The standard probability space $(I, \mathcal B, \lambda)$ consists of the interval $I = [0,1]$, its Borel $\sigma$-algebra $\mathcal B := \mathcal B(I)$ and Lebesgue measure $\lambda$. In applications, most probability spaces of interest are measure isomorphic to the standard probability space.

Let $\Gamma = \operatorname{Aut}(I,\mathcal B, \lambda)$ denote the automorphism group of the standard probability space. Recall that a measurable automorphism is a bijection $f : I \to I$ which pulls back and pushes forward measurable sets. A measure automorphism additionally preserves measure: $\lambda = \lambda \circ f^{-1} = \lambda \circ f$.

Let $\Gamma_{erg}$ be the subgroup of ergodic automorphisms. i.e., $f \in \Gamma_{erg}$ if $f \in \Gamma$ and $$\lambda(A \, \triangle \, f A) = 0 \mathrm{~implies~} \lambda(A) = 0 \mathrm{~or~} \lambda(A) = 1$$ for all Borel sets $A \in \mathcal B(I)$, where $\triangle$ denotes the symmetric difference.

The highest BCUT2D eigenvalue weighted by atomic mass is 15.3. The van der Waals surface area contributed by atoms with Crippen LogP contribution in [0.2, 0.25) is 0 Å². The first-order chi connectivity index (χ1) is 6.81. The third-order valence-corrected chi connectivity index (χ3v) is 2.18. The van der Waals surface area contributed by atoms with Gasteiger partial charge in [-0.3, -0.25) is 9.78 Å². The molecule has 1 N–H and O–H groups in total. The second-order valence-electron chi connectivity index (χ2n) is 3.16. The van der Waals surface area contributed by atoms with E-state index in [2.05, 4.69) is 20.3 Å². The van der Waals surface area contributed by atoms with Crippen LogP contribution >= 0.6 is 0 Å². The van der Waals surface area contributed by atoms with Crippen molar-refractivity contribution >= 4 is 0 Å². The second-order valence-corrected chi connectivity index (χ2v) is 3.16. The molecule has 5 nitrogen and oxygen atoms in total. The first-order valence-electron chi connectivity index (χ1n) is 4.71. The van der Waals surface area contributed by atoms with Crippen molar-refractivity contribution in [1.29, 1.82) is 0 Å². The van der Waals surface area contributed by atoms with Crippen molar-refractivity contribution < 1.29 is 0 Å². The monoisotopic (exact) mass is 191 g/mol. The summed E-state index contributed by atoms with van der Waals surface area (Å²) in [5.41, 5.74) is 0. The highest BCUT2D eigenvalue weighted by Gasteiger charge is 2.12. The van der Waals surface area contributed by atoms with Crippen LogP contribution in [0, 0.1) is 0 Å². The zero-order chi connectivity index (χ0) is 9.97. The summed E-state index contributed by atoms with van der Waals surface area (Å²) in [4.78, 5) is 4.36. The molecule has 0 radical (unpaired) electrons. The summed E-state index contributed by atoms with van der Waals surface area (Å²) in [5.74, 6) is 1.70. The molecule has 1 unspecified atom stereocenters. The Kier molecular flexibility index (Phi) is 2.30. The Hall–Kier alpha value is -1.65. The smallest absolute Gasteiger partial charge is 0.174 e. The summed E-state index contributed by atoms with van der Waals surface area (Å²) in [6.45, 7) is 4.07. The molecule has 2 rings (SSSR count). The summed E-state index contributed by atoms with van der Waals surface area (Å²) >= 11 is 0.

Is there a nice characterization of $\Gamma$ or $\Gamma_{erg}$? These are both very, very large groups, and hard for me to conceive of. What structure do they satisfy? Does every Lie group embed as a subgroup of $\Gamma$ or $\Gamma_{erg}$? Does the quotient $\Gamma / \Gamma_{erg}$ have any meaningful structure?

This is an open-ended question, so I've marked it as big list (and community wiki). I would be happy with a list of some non-trivial subgroups of $\Gamma$ and $\Gamma_{erg}$.

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    $\begingroup$ If $G$ is a semisimple connected Lie group, then it admits a lattice $\Lambda$ and the action of $G$ on $G/\Lambda$ is faithful, this probably embeds $G$ into your group $\Gamma$ (since $G/\Lambda$ is a standard probability space). $\endgroup$
    – YCor
    Oct 18, 2013 at 20:00
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    $\begingroup$ This paper seems relevant. ams.org/journals/proc/1990-110-02/S0002-9939-1990-1009997-6/… $\endgroup$ Oct 18, 2013 at 21:17
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    $\begingroup$ The ergodic transformations do not form a group... $\endgroup$ Oct 18, 2013 at 21:18